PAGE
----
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Phillip Allen at Kerlin Gallery

July 16, 2013 by Kay

Phillip Allen: oxblood

Kerlin Gallery, Dublin

Until 20th July

In many of the paintings made by Phillip Allen over the last decade, a vivid and ebullient graphic clarity contends with more convulsive painterly features. His paintings have often presented brightly coloured, interconnecting volumes or repeating, distending patterns within more mutedly toned, wide-open zones. Bordering these spaces at the upper and lower limits of the canvas, Allen’s trick has been to lay down richly abundant lines of curling impasto paint: glorious blooms and bursts of multifarious colour that thickly combine to frame and deepen the visual drama at the centre of the picture. But what we see is never quite clear, never entirely ‘contained’. The graphic elements often offer hinting suggestions of buildings or other tall structures – they sometimes resemble wonky or wildly implausible monuments – but the precarious, piled-up shapes also at times allude to letters or numbers, as if a kind of coded communication were being proposed.  Invariably, Allen shows us something being assembled – there is recurrent piecing-together of basic elements – but the results depart thrillingly from rational organisation, towards a more dream-like, open-ended and associative way of imagining a world.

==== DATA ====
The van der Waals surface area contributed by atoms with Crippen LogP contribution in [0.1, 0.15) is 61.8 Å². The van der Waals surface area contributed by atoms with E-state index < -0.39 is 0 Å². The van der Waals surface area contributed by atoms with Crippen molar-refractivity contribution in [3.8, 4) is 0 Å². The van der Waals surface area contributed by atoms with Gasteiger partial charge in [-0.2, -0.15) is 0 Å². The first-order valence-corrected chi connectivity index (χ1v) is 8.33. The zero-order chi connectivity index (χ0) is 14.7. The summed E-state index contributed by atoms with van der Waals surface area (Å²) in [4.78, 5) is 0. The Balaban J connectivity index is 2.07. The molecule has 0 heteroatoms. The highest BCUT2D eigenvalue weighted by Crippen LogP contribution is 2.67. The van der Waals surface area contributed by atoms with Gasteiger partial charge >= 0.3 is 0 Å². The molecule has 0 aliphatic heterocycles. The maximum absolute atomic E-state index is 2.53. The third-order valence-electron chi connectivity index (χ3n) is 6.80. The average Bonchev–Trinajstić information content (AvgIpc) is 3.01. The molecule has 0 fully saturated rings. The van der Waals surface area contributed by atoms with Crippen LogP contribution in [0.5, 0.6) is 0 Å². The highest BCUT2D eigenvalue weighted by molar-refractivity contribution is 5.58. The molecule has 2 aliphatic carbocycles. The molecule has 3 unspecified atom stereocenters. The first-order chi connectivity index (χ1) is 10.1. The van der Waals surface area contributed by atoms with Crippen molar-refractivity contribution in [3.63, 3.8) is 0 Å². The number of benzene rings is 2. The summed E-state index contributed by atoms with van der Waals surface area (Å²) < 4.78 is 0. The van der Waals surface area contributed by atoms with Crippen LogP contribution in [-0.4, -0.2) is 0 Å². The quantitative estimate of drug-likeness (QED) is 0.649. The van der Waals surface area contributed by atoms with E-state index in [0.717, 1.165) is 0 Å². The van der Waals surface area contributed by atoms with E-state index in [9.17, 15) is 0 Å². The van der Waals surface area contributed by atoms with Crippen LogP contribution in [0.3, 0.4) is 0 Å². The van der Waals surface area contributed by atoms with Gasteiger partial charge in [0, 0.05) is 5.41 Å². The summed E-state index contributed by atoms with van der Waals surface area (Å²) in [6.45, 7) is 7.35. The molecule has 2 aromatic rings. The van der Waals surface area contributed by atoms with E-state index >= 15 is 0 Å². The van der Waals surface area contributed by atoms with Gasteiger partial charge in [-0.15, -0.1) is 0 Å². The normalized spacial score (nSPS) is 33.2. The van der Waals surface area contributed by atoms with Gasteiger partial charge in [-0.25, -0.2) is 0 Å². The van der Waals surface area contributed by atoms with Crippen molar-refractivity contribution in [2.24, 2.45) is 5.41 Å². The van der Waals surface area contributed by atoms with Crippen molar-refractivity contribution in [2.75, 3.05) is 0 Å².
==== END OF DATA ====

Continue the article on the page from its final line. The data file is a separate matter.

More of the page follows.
Lately, his paintings have expanded in scale, and they have begun to present still more hazy and ambiguous arrangements.  As ever, there is a concentration on accumulations of fundamental forms – often, now, the geometric shapes that provide the historical basis of painterly composition – but the surfaces are now a storm of agitated scribbles and incessant drips. Each ‘composition’ in these powerful works is in a state of decomposition. If as one title (from 2012) suggests, ‘Delusions provide solutions’ Allen’s recent works also showing him taking on the painterly challenge of scrupulous ‘dissolution’.